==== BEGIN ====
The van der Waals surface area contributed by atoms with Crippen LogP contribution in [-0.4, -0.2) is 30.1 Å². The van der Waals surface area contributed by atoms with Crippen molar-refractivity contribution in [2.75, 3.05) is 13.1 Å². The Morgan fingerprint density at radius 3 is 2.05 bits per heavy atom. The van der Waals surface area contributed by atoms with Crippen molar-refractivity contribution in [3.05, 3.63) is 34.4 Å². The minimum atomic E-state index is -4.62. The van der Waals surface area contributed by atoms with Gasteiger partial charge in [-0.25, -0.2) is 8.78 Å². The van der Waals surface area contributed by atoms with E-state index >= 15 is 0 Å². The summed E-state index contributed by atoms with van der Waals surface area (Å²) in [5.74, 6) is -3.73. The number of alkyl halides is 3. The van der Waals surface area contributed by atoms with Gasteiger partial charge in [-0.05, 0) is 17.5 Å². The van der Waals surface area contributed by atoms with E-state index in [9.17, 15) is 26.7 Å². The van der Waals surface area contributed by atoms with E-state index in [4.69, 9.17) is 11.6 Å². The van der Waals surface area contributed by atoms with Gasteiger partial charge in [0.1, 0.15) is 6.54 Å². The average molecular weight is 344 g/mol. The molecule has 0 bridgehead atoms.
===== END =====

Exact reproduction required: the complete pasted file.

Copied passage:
The van der Waals surface area contributed by atoms with Crippen LogP contribution in [-0.4, -0.2) is 30.1 Å². The van der Waals surface area contributed by atoms with Crippen molar-refractivity contribution in [2.75, 3.05) is 13.1 Å². The Morgan fingerprint density at radius 3 is 2.05 bits per heavy atom. The van der Waals surface area contributed by atoms with Crippen molar-refractivity contribution in [3.05, 3.63) is 34.4 Å². The minimum atomic E-state index is -4.62. The van der Waals surface area contributed by atoms with Gasteiger partial charge in [-0.25, -0.2) is 8.78 Å². The van der Waals surface area contributed by atoms with E-state index >= 15 is 0 Å². The summed E-state index contributed by atoms with van der Waals surface area (Å²) in [5.74, 6) is -3.73. The number of alkyl halides is 3. The van der Waals surface area contributed by atoms with Gasteiger partial charge in [-0.05, 0) is 17.5 Å². The van der Waals surface area contributed by atoms with E-state index in [9.17, 15) is 26.7 Å². The van der Waals surface area contributed by atoms with E-state index in [4.69, 9.17) is 11.6 Å². The van der Waals surface area contributed by atoms with Gasteiger partial charge in [0.1, 0.15) is 6.54 Å². The average molecular weight is 344 g/mol. The molecule has 0 bridgehead atoms.